SKA SA Outreach Department

First Carnarvon High School Science Week a resounding success

Carnarvon High School continued SKA South Africa’s National Science Week celebrations when the school hosted its first Science Week from 22-26 August 2016.

Educators from Carnarvon Primary School and Carnarvon High School arranged science activities for parents and learners from both schools during this period, led by well-known former mathematics and physical science educator in South Africa, Peter Glover.

Activities included a play about the water cycle featuring Carnarvon Primary School’s Grade 4-6 learners; a “Carnarvon’s Got Talent Show” showcasing indigenous dancing and science-themed hip hop songs; a robotics workshop and mini robotics tournament; a talk and virtual tour of the ATLAS experiment at CERN; general knowledge quiz; science film festival; stargazing; and a visit to the SKA site at Losberg outside of Carnarvon.

NSW at Carnarvon

Grade 4-6 learners from Carnarvon Primary School were the stars of a play about the water cycle produced by educators at the school for Carnarvon’s first National Science Week celebrations from 22-26 August

The programme featured various content specialists, including Professor Tanja Karp, Associate Professor of Electrical and Computer Engineering at Texas Tech University, University; the Inspired towards Science Engineering and Technology (I-SETI) team from UNISA; Heather Gray, a South African particle physicist Steven Goldfarb, an American physicist Giel du Toit, the mathematics advisor in the district.

SKA SA kicks-off Touwsrivier Mathematics and Science Mini Expo

SKA South Africa participated in the second annual Mathematics and Science Mini Expo, hosted by Touwsrivier Primary School’s Mathematics and Science Club, in Touwsrivier, Western Cape from 22-26 August 2016.

The Mini Expo is aimed at creating awareness among the local community on the benefits of mathematics and science in a fun and educational way.

With a partial solar eclipse on 1 September, the team assisted 60 learners from De Kruine Secondary School and 30 learners from the Touwsrivier Primary School Science Club, to build their own cardboard pinhole projectors that could be used to view the eclipse in a safe and affordable manner.

An enthusiastic audience of 150 parents, educators and learners at Touwsrivier Primary School, was also introduced to SKA and MeerKAT, careers in radio astronomy, and bursary opportunities available through SKA South Africa.

Carnarvon High School learners participate in World Robot Olympiad national finals

Three Carnarvon High School Grade 10 learners participated in the national finals of the World Robotics Olympiad at the Tshwane University of Technology (TUT) on Saturday, 10 September 2016. Team Sharp Shooters from Carnarvon High School, with team members Zainaldo de Bruin, Brandon Sawall, and Marida de Wee, competed.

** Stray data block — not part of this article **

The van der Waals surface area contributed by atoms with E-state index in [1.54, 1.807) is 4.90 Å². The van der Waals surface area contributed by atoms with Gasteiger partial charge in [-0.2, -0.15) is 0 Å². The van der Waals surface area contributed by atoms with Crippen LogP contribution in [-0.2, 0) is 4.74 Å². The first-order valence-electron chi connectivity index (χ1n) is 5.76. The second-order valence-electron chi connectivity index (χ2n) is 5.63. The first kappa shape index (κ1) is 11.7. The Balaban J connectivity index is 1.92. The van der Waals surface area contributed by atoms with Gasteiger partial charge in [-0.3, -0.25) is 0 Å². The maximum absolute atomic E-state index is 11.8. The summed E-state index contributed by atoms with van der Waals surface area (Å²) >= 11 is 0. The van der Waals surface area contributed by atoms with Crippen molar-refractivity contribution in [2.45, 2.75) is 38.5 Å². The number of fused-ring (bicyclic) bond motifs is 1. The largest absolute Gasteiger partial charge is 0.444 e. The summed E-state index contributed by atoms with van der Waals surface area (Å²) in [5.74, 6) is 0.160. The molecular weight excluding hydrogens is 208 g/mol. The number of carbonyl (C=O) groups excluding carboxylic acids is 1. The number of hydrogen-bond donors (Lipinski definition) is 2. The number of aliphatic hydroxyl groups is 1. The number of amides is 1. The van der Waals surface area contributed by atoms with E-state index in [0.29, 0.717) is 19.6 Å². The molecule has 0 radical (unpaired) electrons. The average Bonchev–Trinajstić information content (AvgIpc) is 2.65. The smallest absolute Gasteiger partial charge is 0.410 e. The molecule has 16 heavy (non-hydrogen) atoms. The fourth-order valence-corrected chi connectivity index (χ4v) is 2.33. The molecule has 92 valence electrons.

The team competed in the Senior High category against teams from various other schools around the country, namely Bokgoni Technical Secondary Schools (two teams), Crawford College Lonehill, Ferndale High School, Grantleigh Schools, I-SET (two teams), Redhill High School, a home school team, as well as a private team.

World Robotics Olympiad

(L-R) Zainaldo de Bruin, Brandon Sawall and Marida de Wee, Grade 10 learners from Carnarvon High School, participated in the national finals of the World Robotics Olympiad held at the Tshwane University of Technology, Pretoria.

“The team performed extremely well to reach the national level of the competition in their first year of entry,” says Odwa Magabuka, an intern at the SKA South Africa Human Capital Development Programme. “Participation in the Olympiad was also very beneficial to the learners in a variety of ways, from travel from home broadening their horizons, to participation in the event allowing them to bring their experience in the competition back to the Northern Cape.”

SKA South Africa celebrates World Space Week

SKA South Africa collaborated with HartRAO, IAU OAD, NASA, SAAO, various science centres and other science engagement partners in South Africa, to host a programme of public events in support of 2016 World Space Week, which was held from 4-10 October 2016.

SKA South Africa staff participated in a variety of collaborative events in Cape Town, including a motivational lecture at the Cape Town Science Centre, a panel discussion on the First Thursdays American Corner programme, stargazing at the SAAO’s International Observe the Moon Night 2016 event and the hosting of the MEDO Girls in Space Bootcamp Prize-giving.

NASA Deputy Chief Technologist (Retired), Jim Adams also presented a series of public lectures at the Cape Town Science Centre, Naval Hill Planetarium (Bloemfontein), SciBono Discovery Centre (Johannesburg), and SAAO (Cape Town), and shared his experience of big science project management with students at the University of Cape Town’s Space Lab as well as SKA South Africa staff.

MEDO Leaners present to the audience at the SKA South Africa Pinelands offices , Cape Town, SOUTH AFRICA

NASA Deputy Chief Technologist (Ret.), Jim Adams, was the keynote speaker at the MEDO Girls in Space Bootcamp Prize-giving. MEDO is preparing young girls from Cape Town to design and test the payload for South Africa’s first privately owned satellite.

SKA South Africa continued its 2016 World Space Week (WSW) programme when it hosted Adams on an outreach tour of the Northern Cape from 10-14 October 2016. Adams visited Brandvlei Intermediate School, Carnarvon High School and Williston Combined School, where he used actual NASA launch footage, photographs and data to take Grade 7-10 learners on a tour of the planets in our Solar System; create awareness of astronomy, MeerKAT and SKA; and motivate learners to take mathematics and physical science as a subject at school.